Queues at a Birmingham Post Office in a neighbourhood which has seen five branches close in recent months have reached "unacceptable" levels, a local councillor claimed yesterday.
The concerns were raised after research by consumer group Postwatch revealed customers at Harborne High Street were waiting for up to 15 minutes in queues 35 people deep.
They also came as a survey highlighted a growing concern about the loss of shops, post offices and the countryside.
The Post Office was put under the spotlight after concerns were raised by Coun Deirdre Alden following the axing of other branches in Edgbaston and Harborne.
Postwatch carried out its research at the Post Office at the end of May and beginning of June.
Its investigations also found many people left soon after arriving, because it was too busy.
Coun Alden, (Con Edgbaston), who alerted the group to the queues, said: "I have often seen for myself that the queues are going outside the door and I think this is obviously
unacceptable. This Postwatch investigation merely shows what local people have known all along - it was mistake to close five post offices in the area."
Branches that have recently closed in the local neighbour-hood include Templefield Square and Monument Road in Edgbaston, and Moor Pool, Princes Corner and Harborne Lane, in Harborne.
A letter sent by Royal Mail to Postwatch following the investigation said: "It is accepted that we do experience problems with resources at month-end and although there is additional hours currently set aside for that period, this is due to be reviewed, along with all duties.
"The situation could also benefit from the current conversions taking place at Stourbridge and Northfield, with the possibility of fully trained counter staff becoming available."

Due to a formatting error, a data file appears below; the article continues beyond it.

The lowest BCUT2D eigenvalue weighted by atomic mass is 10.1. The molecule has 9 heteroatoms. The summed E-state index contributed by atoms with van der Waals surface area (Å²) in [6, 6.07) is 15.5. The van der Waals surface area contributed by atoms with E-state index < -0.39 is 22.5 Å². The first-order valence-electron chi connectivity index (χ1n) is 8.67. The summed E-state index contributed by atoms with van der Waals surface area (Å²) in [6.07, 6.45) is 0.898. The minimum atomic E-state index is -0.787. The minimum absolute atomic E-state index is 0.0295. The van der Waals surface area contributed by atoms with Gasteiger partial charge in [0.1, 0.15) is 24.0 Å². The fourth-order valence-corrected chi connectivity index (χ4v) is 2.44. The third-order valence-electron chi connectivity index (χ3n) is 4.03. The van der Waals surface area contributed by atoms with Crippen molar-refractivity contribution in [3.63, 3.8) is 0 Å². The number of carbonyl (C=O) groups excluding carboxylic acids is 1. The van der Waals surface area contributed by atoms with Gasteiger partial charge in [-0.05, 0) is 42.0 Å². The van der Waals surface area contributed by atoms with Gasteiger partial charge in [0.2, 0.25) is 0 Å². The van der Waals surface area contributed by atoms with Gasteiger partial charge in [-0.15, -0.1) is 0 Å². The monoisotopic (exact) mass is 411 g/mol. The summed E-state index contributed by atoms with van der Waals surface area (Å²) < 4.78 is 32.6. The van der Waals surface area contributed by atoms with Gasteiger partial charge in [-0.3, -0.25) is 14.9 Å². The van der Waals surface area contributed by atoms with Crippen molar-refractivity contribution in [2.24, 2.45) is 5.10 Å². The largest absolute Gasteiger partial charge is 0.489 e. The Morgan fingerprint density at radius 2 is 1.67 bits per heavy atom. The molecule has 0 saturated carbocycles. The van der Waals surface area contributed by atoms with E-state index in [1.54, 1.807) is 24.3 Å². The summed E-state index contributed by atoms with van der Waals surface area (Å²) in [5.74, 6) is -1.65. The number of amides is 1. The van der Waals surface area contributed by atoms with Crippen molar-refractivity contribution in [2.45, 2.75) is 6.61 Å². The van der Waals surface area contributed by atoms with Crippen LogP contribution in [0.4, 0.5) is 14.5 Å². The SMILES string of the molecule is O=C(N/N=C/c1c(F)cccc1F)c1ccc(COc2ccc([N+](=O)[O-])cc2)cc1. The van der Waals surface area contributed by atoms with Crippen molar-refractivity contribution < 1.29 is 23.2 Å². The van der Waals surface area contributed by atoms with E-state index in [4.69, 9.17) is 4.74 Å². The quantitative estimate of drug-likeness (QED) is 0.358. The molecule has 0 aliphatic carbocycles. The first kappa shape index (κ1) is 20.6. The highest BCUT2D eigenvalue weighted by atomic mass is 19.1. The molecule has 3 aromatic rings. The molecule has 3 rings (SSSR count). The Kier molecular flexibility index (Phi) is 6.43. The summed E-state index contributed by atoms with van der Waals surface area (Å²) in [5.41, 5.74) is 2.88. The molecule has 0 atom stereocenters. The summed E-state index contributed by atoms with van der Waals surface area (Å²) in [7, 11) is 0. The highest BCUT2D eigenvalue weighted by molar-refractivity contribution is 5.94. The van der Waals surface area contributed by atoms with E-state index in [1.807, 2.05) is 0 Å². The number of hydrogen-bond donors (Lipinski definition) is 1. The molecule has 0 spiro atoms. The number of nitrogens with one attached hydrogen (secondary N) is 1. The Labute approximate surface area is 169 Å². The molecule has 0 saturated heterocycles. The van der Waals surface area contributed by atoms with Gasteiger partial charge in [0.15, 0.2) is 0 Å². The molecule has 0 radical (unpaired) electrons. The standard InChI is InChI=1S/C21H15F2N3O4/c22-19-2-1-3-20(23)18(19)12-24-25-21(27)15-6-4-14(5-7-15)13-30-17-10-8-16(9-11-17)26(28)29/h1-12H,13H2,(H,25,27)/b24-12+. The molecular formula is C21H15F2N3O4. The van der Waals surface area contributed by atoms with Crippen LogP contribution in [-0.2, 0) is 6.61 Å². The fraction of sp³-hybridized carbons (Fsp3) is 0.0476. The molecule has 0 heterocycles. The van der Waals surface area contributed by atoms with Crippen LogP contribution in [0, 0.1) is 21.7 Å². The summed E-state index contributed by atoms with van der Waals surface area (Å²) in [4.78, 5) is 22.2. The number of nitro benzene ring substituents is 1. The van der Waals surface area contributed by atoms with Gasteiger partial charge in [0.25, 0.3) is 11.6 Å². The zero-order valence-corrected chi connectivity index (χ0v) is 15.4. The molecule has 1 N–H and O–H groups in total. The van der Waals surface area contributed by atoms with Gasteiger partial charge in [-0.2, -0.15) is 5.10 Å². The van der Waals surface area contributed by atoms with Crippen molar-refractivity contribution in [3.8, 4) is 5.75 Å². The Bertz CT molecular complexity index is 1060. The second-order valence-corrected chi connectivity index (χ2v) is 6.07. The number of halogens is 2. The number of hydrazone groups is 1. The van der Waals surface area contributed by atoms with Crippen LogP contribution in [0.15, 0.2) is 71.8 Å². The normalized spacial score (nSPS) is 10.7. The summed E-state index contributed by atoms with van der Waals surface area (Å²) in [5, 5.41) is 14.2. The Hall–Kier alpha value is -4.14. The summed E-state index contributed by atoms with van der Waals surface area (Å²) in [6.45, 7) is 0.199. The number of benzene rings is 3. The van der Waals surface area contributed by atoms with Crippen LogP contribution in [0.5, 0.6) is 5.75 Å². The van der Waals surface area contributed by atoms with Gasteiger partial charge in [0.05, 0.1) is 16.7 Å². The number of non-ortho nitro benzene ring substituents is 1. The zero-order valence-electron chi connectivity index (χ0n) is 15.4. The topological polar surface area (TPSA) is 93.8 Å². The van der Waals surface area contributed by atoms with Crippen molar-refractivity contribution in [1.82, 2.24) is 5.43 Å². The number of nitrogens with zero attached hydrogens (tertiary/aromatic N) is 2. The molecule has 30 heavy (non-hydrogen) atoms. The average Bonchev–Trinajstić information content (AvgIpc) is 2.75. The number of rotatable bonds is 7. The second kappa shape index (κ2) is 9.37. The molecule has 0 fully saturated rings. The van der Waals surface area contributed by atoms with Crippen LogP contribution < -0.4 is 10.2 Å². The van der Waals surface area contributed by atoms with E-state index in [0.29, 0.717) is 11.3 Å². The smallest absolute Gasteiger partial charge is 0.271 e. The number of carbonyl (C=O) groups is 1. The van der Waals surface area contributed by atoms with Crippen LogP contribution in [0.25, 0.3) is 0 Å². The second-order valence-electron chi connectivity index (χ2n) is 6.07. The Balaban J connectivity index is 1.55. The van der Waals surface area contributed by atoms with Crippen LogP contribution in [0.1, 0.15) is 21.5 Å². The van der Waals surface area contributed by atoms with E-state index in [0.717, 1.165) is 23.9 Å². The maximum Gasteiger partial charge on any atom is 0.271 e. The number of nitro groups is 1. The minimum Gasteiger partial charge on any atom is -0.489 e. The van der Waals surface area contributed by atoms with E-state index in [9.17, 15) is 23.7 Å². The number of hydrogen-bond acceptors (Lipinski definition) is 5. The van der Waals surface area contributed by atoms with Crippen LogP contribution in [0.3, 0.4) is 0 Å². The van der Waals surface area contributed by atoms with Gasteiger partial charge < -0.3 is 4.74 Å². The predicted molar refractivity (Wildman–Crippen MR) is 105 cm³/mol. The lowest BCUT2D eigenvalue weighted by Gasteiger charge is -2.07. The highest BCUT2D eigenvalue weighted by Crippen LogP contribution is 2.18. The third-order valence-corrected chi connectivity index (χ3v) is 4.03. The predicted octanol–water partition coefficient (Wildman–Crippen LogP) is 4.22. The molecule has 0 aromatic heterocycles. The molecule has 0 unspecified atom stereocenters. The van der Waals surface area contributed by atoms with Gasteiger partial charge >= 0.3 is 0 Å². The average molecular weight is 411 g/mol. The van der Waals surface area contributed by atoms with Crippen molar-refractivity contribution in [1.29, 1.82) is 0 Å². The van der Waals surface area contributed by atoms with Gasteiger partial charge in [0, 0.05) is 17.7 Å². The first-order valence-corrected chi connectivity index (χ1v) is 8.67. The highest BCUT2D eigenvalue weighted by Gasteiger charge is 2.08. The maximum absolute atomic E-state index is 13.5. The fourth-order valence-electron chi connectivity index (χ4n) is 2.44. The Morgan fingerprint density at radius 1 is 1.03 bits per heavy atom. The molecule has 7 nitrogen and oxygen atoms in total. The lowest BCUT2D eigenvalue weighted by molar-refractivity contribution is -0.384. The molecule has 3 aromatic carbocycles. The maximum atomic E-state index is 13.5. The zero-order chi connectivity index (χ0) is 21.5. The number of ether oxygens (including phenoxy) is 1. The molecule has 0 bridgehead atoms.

The investigation follows the release of a report which revealed almost 50 per cent of people are worried about losing local amenities.
The Community Service Volunteers study said 42 per cent of people were concerned about losing shops and post offices.
The report also says over one in ten people are concerned about losing historical buildings.
The loss of local amenities is the greatest concern among people aged over 55. Over half (53 per cent) of 55 to 64-year-olds, and nearly the same number of the over 65s (54 per cent) are worried about the lack of local shops and amenities.
Meanwhile, 18 to 24-year-olds treasure our national heritage the most, the survey says. Nearly one in five are concerned about losing historical buildings, such as castles and stately homes.
Nearly half (43 per cent) of people in the Midlands are concerned about losing countryside and green spaces.
The report coincides with the launch of a campaign against the building of prop-erties on gardens.
Conservatives in Solihull are urging people to sign a petition aimed at forcing planners to block high density developments.
The CSV survey also reveals people are worried about 'vanishing' dignity for older people and declining support for young people. Nearly a quarter (22 per cent) are concerned about older people losing their dignity.